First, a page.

Hurts

Another terminology for the inner wound which we experience in rejection is “hurt”. We speak of carrying hurts. These hurts are bruises on our heart.

While the knife imagery invokes the more severe impact of rejection we also carry many bruises, hurts and inner pains that are not such intense wounds.

Many people carry some level of pain, even if they call it disappointment, hurt feelings, soreness, or whatever. Hurt is a good term to use for that large collection of inner injuries which impact us to varying degrees, even if not serious enough to be called ‘wounds’.

The Mind

I should point out that the imagery of a wounded heart does not rule out the wider impact of rejection. Our mind gets involved in the rejection issue, so I want to take a moment to acknowledge that too. While our focus may be with hurt feelings, inner wounds, deep personal pain and other emotional effects, we may not realise how much our mind is impacted by the rejection experience.

Troubled thoughts, agony of mind, struggle to find reasons, rationalisation, intense self-interrogation, and other mental mind-traps can tangle a person in distraction.

Most people who are carrying deep inner hurts are mentally distracted. Some find it impossible to concentrate or even think clearly.

The focus on a wounded heart should not displace our awareness of the intense mental pain that many people go through. The mind is part of our soul and it needs to be restored, just as our feelings do.

Pain Vocabulary

The feelings which people grapple with when they have been rejected can be wide ranging. We have already mentioned hurt and pain. Along with them there are such things as being disheartened or discouraged. People can lose heart and give up on themselves, others, relationships, studies, career, and even life itself.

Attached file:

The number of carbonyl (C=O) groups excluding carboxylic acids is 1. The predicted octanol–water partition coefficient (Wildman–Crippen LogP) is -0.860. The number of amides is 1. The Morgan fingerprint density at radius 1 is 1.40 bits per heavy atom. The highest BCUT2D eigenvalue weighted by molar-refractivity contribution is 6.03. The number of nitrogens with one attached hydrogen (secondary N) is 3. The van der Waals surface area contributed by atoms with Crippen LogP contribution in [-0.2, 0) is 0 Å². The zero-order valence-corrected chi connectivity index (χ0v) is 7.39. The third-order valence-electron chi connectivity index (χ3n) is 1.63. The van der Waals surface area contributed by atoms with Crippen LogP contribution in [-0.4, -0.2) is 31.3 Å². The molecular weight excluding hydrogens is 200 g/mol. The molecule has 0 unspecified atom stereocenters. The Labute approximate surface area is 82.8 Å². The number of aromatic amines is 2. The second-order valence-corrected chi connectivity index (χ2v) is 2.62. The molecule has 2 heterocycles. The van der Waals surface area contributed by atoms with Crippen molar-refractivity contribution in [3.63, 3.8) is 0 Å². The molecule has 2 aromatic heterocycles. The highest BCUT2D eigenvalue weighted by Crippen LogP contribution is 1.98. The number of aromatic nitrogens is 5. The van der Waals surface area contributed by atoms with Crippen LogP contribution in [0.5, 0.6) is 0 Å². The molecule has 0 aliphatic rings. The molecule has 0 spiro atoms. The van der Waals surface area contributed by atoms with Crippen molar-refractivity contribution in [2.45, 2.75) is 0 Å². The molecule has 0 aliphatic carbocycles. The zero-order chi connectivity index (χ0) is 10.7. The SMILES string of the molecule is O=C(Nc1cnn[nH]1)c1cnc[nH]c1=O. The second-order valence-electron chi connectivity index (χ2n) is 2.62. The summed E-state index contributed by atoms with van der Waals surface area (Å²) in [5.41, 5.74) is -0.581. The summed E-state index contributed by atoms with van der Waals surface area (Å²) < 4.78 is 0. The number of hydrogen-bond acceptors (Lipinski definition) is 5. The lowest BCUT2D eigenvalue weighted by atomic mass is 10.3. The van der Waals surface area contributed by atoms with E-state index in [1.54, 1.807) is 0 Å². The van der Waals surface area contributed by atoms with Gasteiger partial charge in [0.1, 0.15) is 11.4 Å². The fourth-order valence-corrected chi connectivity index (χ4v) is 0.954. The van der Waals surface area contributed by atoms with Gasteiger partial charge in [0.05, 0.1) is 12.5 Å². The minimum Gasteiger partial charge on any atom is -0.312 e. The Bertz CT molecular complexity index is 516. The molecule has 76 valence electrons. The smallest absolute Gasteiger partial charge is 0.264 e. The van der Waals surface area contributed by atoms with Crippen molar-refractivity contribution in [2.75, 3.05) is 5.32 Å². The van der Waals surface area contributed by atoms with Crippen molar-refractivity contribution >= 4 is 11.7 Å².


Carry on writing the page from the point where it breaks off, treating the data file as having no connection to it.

Feelings of inferiority are a powerful element of rejection. The notion comes to the victim that if they are worthy of being abused, rejected or neglected by the people who should love them, then maybe they are simply of no real value.

Feelings of fear, especially the fear of further rejection, can enslave people’s hearts and minds. Distrust of others and uncertainty about emotions, relationships and their own expectations from life can easily spring up in a rejected life.

Trauma

We will look in future posts at some of the responses which tend to spring up in the fertile soil of a wounded heart. All of those various feelings tend to be underpinned by the overriding experience of personal trauma and pain.

When I am working with people to lead them into freedom I like to find, if possible, the moment when the knife pierced their heart. That moment of personal trauma can be a key to unlocking the pain that has engulfed them.

Delayed Impact

While looking for the moment of trauma I came to realise that there can often be a delayed impact in a person’s life.

I have encountered many families where all the children were abused in one way or another, and yet each person responded differently. They each had a personal journey of abuse, despite their shared experiences.

The idea of ‘delayed impact’ is summarised by the scenario where a father keeps putting off time with his child. Imagine a child going to his dad to show him something. The father brushes off the child with something like, “I’m busy at the moment. Show me later.” Then, later, the dad is on the phone, reading the paper, about to make an important call, not wanting to be disturbed, thinking about something important or the like.

Each time the child goes to his dad the child is in reality being rejected. But the child trusts the father and accepts his excuses, not feeing the pain of rejection. But then, on one momentous occasion, after being rejected yet again, the penny drops for the child. They suddenly feel the impact of rejection and realise that their dad is never going to have time for them.